It must be considered that there is nothing more difficult to carry out, nor more doubtful of success, nor more dangerous to handle, than to initiate a new order of things. Niccolò Machiavelli, The Prince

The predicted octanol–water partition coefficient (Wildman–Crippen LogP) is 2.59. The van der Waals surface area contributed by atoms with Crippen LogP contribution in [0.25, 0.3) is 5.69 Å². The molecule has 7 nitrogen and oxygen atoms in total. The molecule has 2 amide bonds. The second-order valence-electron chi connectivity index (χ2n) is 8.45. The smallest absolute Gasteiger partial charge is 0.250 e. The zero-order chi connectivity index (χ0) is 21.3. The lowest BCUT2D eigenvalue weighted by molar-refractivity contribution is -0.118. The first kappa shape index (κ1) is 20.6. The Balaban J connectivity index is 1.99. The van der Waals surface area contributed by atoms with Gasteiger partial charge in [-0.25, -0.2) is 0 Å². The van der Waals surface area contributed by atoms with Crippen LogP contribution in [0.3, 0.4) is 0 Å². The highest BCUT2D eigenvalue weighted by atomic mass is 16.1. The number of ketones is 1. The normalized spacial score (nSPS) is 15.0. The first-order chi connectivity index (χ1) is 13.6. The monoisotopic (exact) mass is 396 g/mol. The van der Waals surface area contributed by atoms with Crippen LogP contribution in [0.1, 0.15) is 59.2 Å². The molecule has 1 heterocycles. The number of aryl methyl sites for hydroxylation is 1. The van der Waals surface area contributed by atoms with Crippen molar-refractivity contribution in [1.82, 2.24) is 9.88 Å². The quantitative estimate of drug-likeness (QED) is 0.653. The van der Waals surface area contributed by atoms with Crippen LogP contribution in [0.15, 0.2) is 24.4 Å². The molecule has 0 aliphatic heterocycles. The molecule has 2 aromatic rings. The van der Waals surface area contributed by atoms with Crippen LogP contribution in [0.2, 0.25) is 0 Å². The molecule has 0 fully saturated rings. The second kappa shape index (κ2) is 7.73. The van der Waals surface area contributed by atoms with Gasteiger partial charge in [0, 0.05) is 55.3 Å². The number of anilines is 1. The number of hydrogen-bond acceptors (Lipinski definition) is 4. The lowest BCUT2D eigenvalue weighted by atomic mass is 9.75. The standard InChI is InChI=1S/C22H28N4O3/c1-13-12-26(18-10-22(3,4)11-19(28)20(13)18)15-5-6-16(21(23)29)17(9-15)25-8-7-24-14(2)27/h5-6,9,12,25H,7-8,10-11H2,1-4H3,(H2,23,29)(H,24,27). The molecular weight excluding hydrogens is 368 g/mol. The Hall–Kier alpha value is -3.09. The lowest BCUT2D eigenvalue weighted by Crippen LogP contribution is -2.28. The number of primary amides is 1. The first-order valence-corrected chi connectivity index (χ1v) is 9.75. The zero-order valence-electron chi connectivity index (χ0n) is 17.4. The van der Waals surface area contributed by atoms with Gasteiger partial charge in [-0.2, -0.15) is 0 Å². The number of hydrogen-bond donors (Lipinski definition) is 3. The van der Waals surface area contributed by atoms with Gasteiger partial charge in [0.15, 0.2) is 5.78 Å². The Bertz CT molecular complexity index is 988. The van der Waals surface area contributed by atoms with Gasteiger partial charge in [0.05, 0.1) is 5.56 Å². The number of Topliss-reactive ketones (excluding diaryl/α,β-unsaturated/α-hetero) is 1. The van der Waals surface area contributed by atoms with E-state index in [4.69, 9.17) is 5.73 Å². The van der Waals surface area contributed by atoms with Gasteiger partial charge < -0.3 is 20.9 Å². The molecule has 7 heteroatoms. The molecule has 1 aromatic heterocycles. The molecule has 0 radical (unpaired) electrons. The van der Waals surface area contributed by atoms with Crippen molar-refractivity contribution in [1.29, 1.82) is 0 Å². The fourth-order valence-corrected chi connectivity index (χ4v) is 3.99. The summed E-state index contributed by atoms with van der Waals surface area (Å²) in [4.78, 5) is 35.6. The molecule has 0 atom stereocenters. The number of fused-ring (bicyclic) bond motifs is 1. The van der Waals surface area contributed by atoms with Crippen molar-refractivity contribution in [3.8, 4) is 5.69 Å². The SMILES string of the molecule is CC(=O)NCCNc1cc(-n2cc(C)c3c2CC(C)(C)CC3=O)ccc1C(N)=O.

It was born, with much rejoicing, at a party near a quiet Luxembourg village; it died, alone and unlamented, on a desk in a non-descript Brussels office. On May 1, 1999, the fourteen-year old Schengen legal order finally breathed its last; but nothing quite became its life as the ending of it. For it was immediately reincarnated, with much confusion, into a legal system born in Rome over forty years ago. Long a byword for obsessive secrecy, unaccountability and complexity, the Schengen legal system has with one stroke moved from the “black market” of European integration into the mainstream.